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In GDI+/WinForms, I could do this in the Click() event and using the graphics Object:

AddPoint(p); //Add Point contains some code to make sure there is only 3 dots
foreach (Point p in PointList) {
    DrawRectangle(p);
}
Invalidate();

If I try something similar in WPF, it won't cleanup the dots I created (I'm guessing because of how WPF works). What this means is if I check to make sure there is only three dots at a time, and pop off the oldest point to make room for the new one, the rectangle drawn would be still there.

So the question is, how can I create something in WPF that allows me to

  • Draw a rectangle at a Point
  • Remove rectangles/points from a WPF canvas after there is more than 3
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2 Answers

up vote 6 down vote accepted

You're doing WPF the WinForms way. Don't do that. It's like writing VB code in C++. It can only end in tears.

To do this the WPF way, use databinding and a view model class to do the logic of "no more than 3 at a time." Then, for the UI, just bind to the PointList in your view model.

Here's what my XAML should look like. Notice I'm just using an ItemsControl and a Canvas, then binding the ItemsSource to PointList:

<Window x:Class="WpfTester.MainWindow"
        xmlns="http://schemas.microsoft.com/winfx/2006/xaml/presentation"
        xmlns:x="http://schemas.microsoft.com/winfx/2006/xaml"
        Title="MainWindow" Height="350" Width="525">

    <ItemsControl ItemsSource="{Binding Path=PointList}">
        <ItemsControl.ItemsPanel>
            <ItemsPanelTemplate>
                <Canvas />
            </ItemsPanelTemplate>
        </ItemsControl.ItemsPanel>
        <ItemsControl.ItemTemplate>
            <DataTemplate>
                <Rectangle Fill="Red" Width="25" Height="25" />
            </DataTemplate>
        </ItemsControl.ItemTemplate>
        <ItemsControl.ItemContainerStyle>
            <Style>
                <Setter Property="Canvas.Left" Value="{Binding Path=X}" />
                <Setter Property="Canvas.Top" Value="{Binding Path=Y}" />
            </Style>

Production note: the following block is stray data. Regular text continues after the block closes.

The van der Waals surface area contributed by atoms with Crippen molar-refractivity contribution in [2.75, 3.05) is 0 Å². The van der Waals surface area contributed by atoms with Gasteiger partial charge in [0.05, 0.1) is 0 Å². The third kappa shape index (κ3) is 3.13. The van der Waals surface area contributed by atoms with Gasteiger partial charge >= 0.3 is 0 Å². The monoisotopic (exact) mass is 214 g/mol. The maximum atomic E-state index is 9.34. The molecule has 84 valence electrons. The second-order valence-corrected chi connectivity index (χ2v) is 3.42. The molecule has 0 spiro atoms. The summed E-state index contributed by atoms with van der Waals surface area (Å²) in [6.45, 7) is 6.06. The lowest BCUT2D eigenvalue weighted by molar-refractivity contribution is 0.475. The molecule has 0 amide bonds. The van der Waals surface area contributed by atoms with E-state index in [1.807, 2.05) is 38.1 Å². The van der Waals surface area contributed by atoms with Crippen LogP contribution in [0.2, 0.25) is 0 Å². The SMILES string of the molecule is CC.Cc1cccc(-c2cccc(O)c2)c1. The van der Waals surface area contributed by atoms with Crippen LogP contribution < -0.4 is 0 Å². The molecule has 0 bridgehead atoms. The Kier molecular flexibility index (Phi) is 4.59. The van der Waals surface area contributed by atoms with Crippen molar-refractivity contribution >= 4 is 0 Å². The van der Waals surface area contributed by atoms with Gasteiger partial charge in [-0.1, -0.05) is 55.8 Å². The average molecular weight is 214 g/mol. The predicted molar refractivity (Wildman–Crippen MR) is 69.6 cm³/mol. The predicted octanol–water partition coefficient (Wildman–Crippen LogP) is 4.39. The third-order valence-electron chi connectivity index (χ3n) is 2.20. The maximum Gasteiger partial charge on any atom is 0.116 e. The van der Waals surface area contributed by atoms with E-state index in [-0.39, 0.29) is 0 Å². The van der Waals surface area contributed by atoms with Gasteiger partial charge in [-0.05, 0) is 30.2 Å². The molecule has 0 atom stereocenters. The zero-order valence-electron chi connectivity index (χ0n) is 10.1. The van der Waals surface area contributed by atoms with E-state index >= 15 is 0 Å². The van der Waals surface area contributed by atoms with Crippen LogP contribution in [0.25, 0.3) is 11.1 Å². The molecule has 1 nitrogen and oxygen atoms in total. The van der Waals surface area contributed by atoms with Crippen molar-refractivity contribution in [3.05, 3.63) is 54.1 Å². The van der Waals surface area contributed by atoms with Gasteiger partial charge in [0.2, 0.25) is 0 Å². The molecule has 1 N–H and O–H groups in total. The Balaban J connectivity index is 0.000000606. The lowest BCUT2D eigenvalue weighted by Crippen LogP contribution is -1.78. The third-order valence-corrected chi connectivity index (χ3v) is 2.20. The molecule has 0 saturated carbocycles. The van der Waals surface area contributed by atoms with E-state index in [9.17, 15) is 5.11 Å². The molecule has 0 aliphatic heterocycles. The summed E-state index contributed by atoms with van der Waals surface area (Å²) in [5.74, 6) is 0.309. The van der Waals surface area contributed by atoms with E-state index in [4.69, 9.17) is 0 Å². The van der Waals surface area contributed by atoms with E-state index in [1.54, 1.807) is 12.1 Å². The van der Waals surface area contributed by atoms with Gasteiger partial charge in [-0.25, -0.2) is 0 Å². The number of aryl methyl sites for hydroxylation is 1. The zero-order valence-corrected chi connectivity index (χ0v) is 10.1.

</ItemsControl.ItemContainerStyle>
    </ItemsControl>
</Window>

Then we just need to create the PointList. We'll use the normal WPF means: a view model class to hold the point list:

class MainViewModel
{
    public MainViewModel()
    {
        PointList = new ObservableCollection<Point>();

        // Some example data:
        AddPoint(new Point(10, 10));
        AddPoint(new Point(200, 200));
        AddPoint(new Point(500, 500));
    }

    public ObservableCollection<Point> PointList { get; private set; }

    public void AddPoint(Point p)
    {
        // 3 at most, please!
        if (PointList.Count == 3)
        {
            PointList.RemoveAt(0);
        }
        PointList.Add(p);
    }
}

Piece of cheese, yeah? So the final part is just telling the XAML to load your view model. Inside the the code-behind for your XAML, set the DataContext to your view model:

// Inside MainWindow.xaml.cs
public MainWindow()
{
    InitializeComponent();

    // Add this line:
    this.DataContext = new MainViewModel();
}

Now that you've got that in place, you can add/remove rectangles anywhere in your code simply by calling viewModel.AddPoint or viewModel.PointList.Remove, and the UI will automatically update to reflect the changes.

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I think I explained it very clearly at the bottom of my question: 1) Draw a rectangle at a Point 2) Remove rectangles/points from a WPF canvas after there is more than 3. And yes, I sadly know I'm doing it the WinForms way :( –  DMan Aug 24 '10 at 18:32
    
Ok. I'll update my answer to include a proper way to do this. –  Judah Himango Aug 24 '10 at 18:35
    
Ok, I've updated my answer to include an example of a proper way to do this with WPF databinding. –  Judah Himango Aug 24 '10 at 18:58
    
Thanks, I'm reading it right now. –  DMan Aug 24 '10 at 19:15
1  
Okay, I got it working. I did this: MainViewModel mvm= new MainViewModel(); this.DataContext= mvm; mvm.AddPoint(new Point(x,y));. Worked like a charm! EDIT: Just saw your comment, exactly what I was thinking :) –  DMan Aug 24 '10 at 20:27
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I would use wpf data binding to bind the content of the canvas to a collection of rectangles you store elsewere. You need to learn databinding anyway if you want to do serious WPF development.

Edit: Of course you store just the Rectangles, the data binding should create a shape for each rectangle.

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How do I databind rectangles with positions (x/y)? –  DMan Aug 24 '10 at 18:30
    
This is the geometry primitive you need: msdn.microsoft.com/en-us/library/… –  user180326 Aug 24 '10 at 18:39
    
And check this answer for a similar question: stackoverflow.com/questions/889825/… –  user180326 Aug 24 '10 at 18:46
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